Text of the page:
President Biden has launched a classified review of deadly US counterterrorism operations, the Daily Beast reported on Monday. According to National Security Council spokesperson Emily Horne, in the meantime, the president has issued interim guidance for the “use of military force and related national security operations.”
While Biden’s guidance is classified, Horne said the purpose is to give the president “full visibility on proposed significant actions in these areas.” She said the new guidance was issued when Biden first came into office, but Congress was only notified of the change on Monday.
The counterterrorism review is being led by National Security Advisor Jake Sullivan, and there is no timeline on how long it will take.
The Trump administration loosened the rules of engagement for the US’s terror wars, giving the military more authority to order attacks. In Yemen and Somalia, President Trump significantly escalated the drone wars using these new authorities, bombing the countries more than George W. Bush and Barack Obama combined. The loosened rules of engagement also led to an uptick in civilian casualties in Afghanistan airstrikes.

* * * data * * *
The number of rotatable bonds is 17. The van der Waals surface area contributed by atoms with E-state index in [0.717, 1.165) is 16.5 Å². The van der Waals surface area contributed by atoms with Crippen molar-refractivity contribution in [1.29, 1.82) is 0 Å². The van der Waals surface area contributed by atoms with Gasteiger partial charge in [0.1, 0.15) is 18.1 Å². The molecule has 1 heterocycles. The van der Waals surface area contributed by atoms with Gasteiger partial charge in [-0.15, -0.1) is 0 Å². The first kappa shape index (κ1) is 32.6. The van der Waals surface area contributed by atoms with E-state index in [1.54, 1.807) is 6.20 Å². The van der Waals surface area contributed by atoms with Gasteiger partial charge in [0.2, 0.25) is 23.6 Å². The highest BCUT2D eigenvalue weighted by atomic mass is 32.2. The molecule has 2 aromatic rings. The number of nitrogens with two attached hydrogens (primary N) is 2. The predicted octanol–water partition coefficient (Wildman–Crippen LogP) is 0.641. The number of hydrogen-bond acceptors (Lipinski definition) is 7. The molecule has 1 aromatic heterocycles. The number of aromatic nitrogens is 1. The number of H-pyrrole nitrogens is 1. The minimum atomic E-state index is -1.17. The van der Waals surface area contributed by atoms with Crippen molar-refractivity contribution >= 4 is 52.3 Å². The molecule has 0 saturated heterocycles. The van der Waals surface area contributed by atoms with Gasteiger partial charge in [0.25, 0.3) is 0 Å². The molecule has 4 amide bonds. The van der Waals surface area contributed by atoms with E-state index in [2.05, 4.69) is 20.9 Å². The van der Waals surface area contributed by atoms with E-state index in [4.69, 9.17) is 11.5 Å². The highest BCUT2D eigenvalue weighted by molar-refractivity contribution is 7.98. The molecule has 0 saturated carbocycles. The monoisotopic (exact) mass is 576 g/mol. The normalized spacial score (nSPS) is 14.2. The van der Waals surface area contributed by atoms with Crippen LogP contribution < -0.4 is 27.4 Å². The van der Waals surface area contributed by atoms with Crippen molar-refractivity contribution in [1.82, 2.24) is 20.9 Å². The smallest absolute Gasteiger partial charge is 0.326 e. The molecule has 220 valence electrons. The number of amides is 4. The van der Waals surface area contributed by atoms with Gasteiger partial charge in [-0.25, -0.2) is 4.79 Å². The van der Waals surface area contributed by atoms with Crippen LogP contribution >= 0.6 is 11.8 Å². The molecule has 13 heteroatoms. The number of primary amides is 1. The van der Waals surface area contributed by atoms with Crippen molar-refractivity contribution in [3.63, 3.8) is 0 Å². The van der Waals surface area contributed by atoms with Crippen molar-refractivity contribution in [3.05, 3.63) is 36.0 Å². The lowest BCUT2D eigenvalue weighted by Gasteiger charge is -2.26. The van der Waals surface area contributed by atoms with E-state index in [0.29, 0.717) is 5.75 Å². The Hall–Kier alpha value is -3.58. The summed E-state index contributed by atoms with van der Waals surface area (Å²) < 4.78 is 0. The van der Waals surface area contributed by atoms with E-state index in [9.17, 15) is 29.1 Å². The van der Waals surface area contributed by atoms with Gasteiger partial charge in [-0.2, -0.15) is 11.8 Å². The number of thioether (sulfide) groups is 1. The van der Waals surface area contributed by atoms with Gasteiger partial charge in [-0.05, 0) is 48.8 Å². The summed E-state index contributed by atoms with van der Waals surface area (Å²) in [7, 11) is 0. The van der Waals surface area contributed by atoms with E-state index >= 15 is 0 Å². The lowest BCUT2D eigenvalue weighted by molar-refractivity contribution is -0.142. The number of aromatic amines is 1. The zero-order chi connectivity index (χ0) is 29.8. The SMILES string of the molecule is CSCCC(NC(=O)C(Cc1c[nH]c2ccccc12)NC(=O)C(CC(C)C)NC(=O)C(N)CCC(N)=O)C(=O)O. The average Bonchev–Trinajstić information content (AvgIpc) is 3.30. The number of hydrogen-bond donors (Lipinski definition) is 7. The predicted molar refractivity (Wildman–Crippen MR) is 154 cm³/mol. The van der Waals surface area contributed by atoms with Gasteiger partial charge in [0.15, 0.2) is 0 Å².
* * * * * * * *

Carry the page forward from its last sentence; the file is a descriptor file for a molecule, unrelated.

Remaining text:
So far, under President Biden, the only confirmed US airstrikes have been against ISIS targets in Iraq, where three strikes have been reported. The UK-based Syrian Observatory for Human Rights reported a suspected US drone strike in Syria, but it has not been confirmed.
In Somalia, US Africa Command’s last reported airstrike was on January 19th, President Trump’s last full day in office. This doesn’t mean covert CIA raids and drone strikes aren’t taking place, but even monitoring groups like Airwars haven’t reported suspected US strikes outside of Iraq.
While there appears to be a lull in US counterterror operations outside of Iraq, when announcing an end to US support for Saudi Arabia’s “offensive” operations in Yemen, the US assured that the war against al-Qaeda in Yemen will continue.